With a failed attempt to repeal and replace President Barack Obama's health care law, the Republican-led Congress now turns its attention to a second major campaign pledge, federal tax reform. Meanwhile, proponents of immigration reform are preparing for that congressional debate later this fall.

Natzke dave
Editor / Progressive Dairy

The Idaho Dairymen’s Association (IDA) and Idaho Commission on Hispanic Affairs hosted a media conference, March 22, to bring attention to the importance of immigrant labor in Idaho, and apply pressure to the state’s congressional delegation to take a leadership role in crafting reforms.

Bob Naerebout, IDA executive director, said immigration reform efforts have largely failed over the past decade. He serves on the National Milk Producers Federation’s (NMPF) Immigration Task Force Committee, and on the executive boards of both the Agriculture Coalition for Immigration Reform and the National Immigration Forum.

Naerebout emphasized Idaho’s economic health depended on the vitality of rural and agricultural economies. He said the dairy industry has a $10.4 billion impact on the state’s annual economy, and generates $160 million in state taxes. Of about 8,100 employees in the state’s dairy industry, it’s estimated about 85 percent are Hispanic and foreign-born.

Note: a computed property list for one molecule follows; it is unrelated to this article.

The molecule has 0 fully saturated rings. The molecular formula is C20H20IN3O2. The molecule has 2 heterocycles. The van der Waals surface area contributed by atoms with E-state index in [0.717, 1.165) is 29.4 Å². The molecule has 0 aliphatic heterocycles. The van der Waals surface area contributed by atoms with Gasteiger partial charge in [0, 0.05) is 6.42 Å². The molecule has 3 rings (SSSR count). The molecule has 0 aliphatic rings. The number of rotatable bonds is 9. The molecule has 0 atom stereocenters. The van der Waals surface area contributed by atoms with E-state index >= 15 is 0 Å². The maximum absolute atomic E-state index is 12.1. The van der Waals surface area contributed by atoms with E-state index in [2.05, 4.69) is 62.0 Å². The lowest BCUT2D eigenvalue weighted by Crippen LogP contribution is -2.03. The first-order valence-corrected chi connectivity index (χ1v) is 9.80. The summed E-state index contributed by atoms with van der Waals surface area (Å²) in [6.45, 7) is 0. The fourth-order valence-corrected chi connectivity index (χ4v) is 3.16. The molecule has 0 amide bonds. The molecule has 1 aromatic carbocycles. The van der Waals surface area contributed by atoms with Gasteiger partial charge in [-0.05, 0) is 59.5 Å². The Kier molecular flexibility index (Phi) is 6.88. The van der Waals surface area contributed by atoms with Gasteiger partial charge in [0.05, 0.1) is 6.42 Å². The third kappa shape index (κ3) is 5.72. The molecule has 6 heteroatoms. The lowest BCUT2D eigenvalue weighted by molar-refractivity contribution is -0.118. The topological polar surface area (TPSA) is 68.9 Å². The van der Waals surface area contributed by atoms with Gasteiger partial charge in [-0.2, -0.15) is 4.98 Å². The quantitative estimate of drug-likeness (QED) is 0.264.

According to a study NMPF commissioned with Texas A&M University, released in August 2015, 51 percent of all dairy farm workers are immigrants, and the farms that employ them account for 79 percent of the milk produced in the U.S.


Idaho’s leadership

With the immigration reform debate traditionally driven by Democrats, Idaho’s congressional delegation offers the element of “surprise” if it takes a leadership role, said Ali Noorani, executive director of the Washington D.C.-based, National Immigration Forum.

“Idaho has an opportunity because it is a state that increasingly depends on immigrants in order to create jobs and a prosperous future for American workers and their families in Idaho,” he said. “As one of the most conservative states in the country, whose economy is so closely linked to the immigrant workforce, this delegation can change the debate. It will take political courage on their part. Good politics makes for good policy, and good policy makes for good politics.”